Sentiment is a funny thing.
You need the madness of crowds for “blowoff” tops and “melt-ups” and other examples of speculative manias where the final act is characterized by figurative and literal buy-in from the entire universe of market participants – complete capitulation to the dark side by all but the most ardent of bears – acquiescence to the rally by everyone but the most incorrigible of skeptics.
But because manias are not manias without some semblance of euphoria, those betting on a collapse need the madness of crowds too. Remaining steadfastly bearish in the face of a rally can be frustrating, but once it becomes readily apparent that optimism has morphed into mania – that rational exuberance has become irrational – there’s a certain satisfaction in watching the lemmings sprint towards the cliff.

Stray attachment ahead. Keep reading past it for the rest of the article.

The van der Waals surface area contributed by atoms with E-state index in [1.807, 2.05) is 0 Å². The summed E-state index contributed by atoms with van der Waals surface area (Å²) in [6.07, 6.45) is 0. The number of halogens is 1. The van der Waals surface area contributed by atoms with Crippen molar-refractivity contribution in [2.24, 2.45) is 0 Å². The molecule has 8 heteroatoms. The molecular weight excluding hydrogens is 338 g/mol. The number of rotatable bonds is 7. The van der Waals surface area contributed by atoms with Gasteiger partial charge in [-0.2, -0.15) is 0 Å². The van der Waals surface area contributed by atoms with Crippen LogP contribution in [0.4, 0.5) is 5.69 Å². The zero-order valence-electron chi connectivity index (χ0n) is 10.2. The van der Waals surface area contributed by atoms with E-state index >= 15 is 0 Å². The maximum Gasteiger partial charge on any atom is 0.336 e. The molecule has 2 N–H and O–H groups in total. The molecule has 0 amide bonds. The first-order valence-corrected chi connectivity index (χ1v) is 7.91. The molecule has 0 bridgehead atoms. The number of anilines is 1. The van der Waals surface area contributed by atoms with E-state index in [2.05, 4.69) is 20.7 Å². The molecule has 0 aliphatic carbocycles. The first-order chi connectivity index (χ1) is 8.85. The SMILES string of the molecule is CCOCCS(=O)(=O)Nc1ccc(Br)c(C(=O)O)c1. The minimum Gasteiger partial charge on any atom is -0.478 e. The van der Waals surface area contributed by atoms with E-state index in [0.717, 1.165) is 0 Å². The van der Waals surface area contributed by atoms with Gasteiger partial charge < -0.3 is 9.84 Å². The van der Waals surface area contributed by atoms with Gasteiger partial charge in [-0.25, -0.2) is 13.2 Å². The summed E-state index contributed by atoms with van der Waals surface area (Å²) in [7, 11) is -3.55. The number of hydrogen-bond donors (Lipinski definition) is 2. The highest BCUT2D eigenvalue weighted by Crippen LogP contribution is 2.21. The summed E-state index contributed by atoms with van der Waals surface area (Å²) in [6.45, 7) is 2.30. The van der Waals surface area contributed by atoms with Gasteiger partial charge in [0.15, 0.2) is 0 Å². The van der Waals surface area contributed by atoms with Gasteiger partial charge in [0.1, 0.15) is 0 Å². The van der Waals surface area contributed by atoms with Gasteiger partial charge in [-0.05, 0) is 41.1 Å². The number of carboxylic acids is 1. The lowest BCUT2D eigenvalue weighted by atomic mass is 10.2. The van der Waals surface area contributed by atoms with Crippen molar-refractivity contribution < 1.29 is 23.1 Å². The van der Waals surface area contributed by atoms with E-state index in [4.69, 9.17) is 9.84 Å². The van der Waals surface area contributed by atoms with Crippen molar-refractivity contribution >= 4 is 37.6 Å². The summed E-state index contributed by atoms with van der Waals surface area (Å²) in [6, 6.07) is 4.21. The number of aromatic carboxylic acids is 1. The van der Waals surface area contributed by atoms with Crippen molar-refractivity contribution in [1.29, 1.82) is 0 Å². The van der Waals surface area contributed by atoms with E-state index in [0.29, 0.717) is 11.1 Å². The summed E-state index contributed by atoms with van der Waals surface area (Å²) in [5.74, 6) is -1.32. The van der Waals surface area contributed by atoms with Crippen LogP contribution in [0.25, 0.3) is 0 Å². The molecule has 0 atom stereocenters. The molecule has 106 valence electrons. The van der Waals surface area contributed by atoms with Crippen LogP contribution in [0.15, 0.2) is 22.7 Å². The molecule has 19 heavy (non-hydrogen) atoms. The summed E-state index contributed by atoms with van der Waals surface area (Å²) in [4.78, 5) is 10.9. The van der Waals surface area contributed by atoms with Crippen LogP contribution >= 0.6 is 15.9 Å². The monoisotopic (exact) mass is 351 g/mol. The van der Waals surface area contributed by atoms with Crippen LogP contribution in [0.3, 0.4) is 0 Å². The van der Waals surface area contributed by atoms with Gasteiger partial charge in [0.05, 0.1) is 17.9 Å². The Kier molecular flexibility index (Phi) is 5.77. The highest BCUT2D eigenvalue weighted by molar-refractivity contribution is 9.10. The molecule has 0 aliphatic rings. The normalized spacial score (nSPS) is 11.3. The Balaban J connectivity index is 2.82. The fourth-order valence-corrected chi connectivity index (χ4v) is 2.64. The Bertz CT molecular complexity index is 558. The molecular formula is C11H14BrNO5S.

As we noted on Wednesday, retail investors are now all-in like never before – or at least according to TD Ameritrade’s proprietary
idiot tracker index that monitors holdings, positions, trading activity, and other data from client portfolios held by real investors each month and rolls it all up into an index.
Well, with all of that as the context, it’s worth taking a look at where the Investors Intelligence bull-bear spread stood heading into previous bear markets versus where it stands right now. Have a look at this:
Yeah. Folks are bullish.
As Goldman writes, “bullish sentiment alone is not a reason for a correction but increases risk of disappointment.”
And see that’s the thing about where things currently stand. It would be virtually impossible for the bears to get any more “disappointed” than they are now. They’re at rock bottom. Rock bottom is often a pretty solid foundation for a comeback.
Meanwhile, the bulls are higher than a ferret smoking trucker speed. The come down from that is pretty rough. Not that we know anything about ferrets. Or trucker speed.